Ministry – Moral Hygiene

Ministry
Moral Hygiene
Industrial, Nu-Metal
Released: 1st October 2021
via Nuclear Blast

Ok, this album is pretty intense. They have never been the sort to hide away from their views and thoughts on the world. On this album they really go for the jugular and hit home. Their unique blend of eletronica and metal is present and their industrial sound is very stylish and works well here. Ministry is one of those bands that I could never truly get into fully. They make music that is slightly out there music and it can be quite difficult to get into at times. I guess I just have to be in the mood for it. However, this new record Moral Hygiene is an interesting listening experience… in 2021. It really does feel that the band should’ve released this in Donald Trump’s presidency. As some of the lyrics are questionable.

As always with Al Jourgensen and his merry band of industrial insanity, the music is pretty heavy. Both in lyrical theme and in production. The production itself reminds me of all of the good things in the industrial genre. Heavy toned chords, electronica and heavy percussion that hits hard. The music is really abrasive and confronts you directly. It’s a Ministry album, to say the least. I really like how the album flows together from one song to another. Like the intro “Alert Level” goes straight into “Good Trouble”, which makes the album more bingeable, and allows the listener to go through repeat listens without too much stop, start. You can tell that Ministry has a clear influence in EDM as they integrate EDM into heavy metal quite well and pretty seamlessly.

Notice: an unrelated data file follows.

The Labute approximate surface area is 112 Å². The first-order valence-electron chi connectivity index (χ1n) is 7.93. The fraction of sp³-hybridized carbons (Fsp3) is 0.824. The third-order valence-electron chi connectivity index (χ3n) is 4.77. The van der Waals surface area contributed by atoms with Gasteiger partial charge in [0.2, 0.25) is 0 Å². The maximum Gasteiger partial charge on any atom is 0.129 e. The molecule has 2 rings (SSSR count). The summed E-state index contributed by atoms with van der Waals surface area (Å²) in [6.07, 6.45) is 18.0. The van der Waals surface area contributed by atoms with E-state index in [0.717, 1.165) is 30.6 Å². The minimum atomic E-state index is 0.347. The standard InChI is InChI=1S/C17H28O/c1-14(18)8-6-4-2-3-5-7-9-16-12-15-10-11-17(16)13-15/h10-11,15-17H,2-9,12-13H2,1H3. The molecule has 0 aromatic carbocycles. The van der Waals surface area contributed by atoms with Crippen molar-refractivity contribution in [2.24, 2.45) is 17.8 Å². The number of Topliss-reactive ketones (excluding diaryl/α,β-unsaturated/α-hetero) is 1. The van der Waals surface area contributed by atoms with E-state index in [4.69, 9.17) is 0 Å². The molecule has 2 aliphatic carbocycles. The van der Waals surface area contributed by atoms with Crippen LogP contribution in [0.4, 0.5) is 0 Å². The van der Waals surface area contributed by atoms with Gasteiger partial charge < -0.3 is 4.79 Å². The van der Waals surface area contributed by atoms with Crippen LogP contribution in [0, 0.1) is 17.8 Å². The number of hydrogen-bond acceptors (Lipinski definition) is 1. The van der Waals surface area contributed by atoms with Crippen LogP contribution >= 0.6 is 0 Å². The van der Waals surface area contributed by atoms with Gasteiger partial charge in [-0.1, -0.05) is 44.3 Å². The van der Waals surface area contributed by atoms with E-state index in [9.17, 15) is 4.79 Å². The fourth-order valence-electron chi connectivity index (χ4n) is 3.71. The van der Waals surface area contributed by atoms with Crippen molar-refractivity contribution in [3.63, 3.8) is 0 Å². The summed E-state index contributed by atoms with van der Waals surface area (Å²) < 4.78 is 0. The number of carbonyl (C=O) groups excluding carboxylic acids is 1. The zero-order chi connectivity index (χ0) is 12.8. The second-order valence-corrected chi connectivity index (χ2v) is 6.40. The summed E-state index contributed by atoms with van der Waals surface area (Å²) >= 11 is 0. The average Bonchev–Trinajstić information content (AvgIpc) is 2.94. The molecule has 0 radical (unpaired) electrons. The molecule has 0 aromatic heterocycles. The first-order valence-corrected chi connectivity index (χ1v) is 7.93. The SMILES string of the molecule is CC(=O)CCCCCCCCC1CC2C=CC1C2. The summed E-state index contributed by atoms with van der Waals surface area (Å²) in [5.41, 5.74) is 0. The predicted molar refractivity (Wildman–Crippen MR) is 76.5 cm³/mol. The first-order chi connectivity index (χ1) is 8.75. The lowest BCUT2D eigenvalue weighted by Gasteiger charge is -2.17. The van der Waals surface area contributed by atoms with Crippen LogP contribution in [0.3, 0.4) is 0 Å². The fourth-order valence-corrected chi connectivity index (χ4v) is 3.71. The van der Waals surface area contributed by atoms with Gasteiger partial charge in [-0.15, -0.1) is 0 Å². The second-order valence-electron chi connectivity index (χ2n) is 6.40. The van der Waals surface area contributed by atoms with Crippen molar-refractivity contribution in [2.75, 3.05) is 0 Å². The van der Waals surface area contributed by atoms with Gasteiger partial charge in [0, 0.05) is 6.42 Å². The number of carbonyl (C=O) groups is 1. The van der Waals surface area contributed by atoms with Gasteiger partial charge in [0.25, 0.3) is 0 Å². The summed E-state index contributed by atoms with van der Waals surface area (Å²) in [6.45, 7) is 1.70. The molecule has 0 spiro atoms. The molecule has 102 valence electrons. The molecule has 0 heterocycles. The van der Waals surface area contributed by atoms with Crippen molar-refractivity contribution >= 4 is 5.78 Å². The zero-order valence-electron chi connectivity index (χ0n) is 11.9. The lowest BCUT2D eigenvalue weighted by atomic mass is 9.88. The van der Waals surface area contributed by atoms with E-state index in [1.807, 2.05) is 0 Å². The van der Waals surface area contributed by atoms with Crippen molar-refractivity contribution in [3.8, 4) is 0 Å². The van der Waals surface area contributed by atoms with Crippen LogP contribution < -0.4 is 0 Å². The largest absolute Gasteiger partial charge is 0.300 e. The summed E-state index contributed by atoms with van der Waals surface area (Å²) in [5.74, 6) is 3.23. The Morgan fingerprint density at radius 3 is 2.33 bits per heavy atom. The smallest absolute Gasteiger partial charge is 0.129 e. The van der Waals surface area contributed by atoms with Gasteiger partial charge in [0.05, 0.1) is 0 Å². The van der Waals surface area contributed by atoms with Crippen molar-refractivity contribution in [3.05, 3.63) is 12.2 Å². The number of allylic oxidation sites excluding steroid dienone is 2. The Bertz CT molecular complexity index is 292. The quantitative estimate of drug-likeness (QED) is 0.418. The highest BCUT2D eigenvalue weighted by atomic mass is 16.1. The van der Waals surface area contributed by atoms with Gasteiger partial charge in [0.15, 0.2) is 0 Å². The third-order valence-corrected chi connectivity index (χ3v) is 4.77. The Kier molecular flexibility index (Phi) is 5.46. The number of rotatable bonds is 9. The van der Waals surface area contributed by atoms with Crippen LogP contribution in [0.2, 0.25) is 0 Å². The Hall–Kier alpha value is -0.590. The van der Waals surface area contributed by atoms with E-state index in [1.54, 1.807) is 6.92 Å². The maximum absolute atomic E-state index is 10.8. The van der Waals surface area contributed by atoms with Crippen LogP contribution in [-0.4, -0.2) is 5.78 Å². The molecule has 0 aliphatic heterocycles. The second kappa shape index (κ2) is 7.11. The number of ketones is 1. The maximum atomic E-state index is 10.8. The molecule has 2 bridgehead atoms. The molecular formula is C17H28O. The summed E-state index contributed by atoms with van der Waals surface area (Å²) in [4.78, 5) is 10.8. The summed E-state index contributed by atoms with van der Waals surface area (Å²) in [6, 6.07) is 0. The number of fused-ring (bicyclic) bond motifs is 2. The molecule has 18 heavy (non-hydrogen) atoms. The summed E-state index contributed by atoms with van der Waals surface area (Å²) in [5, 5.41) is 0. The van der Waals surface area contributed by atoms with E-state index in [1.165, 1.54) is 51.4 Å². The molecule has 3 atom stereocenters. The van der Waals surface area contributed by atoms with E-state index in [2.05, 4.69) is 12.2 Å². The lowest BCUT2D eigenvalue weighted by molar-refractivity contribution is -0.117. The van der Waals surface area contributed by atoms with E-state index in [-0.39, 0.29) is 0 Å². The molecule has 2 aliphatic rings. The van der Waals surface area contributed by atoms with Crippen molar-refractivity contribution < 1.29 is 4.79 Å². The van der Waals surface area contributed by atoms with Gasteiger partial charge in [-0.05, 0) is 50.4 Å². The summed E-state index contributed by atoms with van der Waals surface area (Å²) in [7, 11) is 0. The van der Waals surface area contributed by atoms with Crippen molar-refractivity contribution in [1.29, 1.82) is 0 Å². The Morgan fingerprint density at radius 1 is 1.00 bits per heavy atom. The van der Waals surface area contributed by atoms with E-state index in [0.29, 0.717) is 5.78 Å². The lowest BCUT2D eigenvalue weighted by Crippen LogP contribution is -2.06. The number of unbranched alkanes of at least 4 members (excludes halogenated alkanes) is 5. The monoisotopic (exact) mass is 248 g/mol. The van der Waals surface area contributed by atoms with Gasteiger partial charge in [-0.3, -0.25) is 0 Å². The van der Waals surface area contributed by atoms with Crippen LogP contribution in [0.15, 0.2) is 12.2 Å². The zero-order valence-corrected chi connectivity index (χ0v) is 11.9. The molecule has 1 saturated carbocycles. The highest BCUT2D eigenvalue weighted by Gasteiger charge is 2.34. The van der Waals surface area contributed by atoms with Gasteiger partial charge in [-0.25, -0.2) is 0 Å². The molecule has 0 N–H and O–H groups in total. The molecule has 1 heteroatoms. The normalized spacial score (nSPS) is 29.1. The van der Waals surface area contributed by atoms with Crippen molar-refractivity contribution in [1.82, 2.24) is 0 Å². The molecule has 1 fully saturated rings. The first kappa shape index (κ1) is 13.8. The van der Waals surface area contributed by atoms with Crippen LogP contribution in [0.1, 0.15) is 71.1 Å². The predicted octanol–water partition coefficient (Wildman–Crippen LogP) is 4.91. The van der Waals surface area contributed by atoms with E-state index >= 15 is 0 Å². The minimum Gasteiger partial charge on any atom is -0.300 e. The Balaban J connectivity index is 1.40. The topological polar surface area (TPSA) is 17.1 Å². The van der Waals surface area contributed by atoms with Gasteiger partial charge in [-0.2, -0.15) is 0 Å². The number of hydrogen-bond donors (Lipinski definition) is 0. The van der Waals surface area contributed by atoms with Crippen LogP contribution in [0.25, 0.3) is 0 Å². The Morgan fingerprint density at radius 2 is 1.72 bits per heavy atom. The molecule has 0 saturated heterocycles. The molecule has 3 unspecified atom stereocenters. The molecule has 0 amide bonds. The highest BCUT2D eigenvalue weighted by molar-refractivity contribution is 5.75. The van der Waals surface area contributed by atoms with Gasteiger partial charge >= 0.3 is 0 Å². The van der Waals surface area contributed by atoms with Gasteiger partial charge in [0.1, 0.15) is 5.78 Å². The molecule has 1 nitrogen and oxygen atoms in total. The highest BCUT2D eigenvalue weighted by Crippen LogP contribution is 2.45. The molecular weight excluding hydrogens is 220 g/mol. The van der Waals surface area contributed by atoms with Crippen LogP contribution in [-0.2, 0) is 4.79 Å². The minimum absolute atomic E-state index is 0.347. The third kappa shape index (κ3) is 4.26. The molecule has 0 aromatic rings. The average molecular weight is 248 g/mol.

Lyrically, you can tell that the band wanted to put this album out during the Trump administration as quite a few lyrics seem to be directed to him and the support for the republican. It ultimately still works. Though it’s still jarring in 2021 after Trump is no longer in power. The same can be said for the previous album AmeriKKKant. It’s not bad but it makes the album pretty dated. Unlike other political rock albums they don’t really make much of an effort to make the songs timeless. An example of political albums that stood the test of time would be The Clash’s London Calling

Overall, not a bad album. Again, I’m not much of a fan of Ministry but this was a bit more listenable than a lot of their work that I’ve been exposed to. It’s a good album and for Ministry fans, it’s more to add to the back catalogue. 

6/10

Mick Birchall

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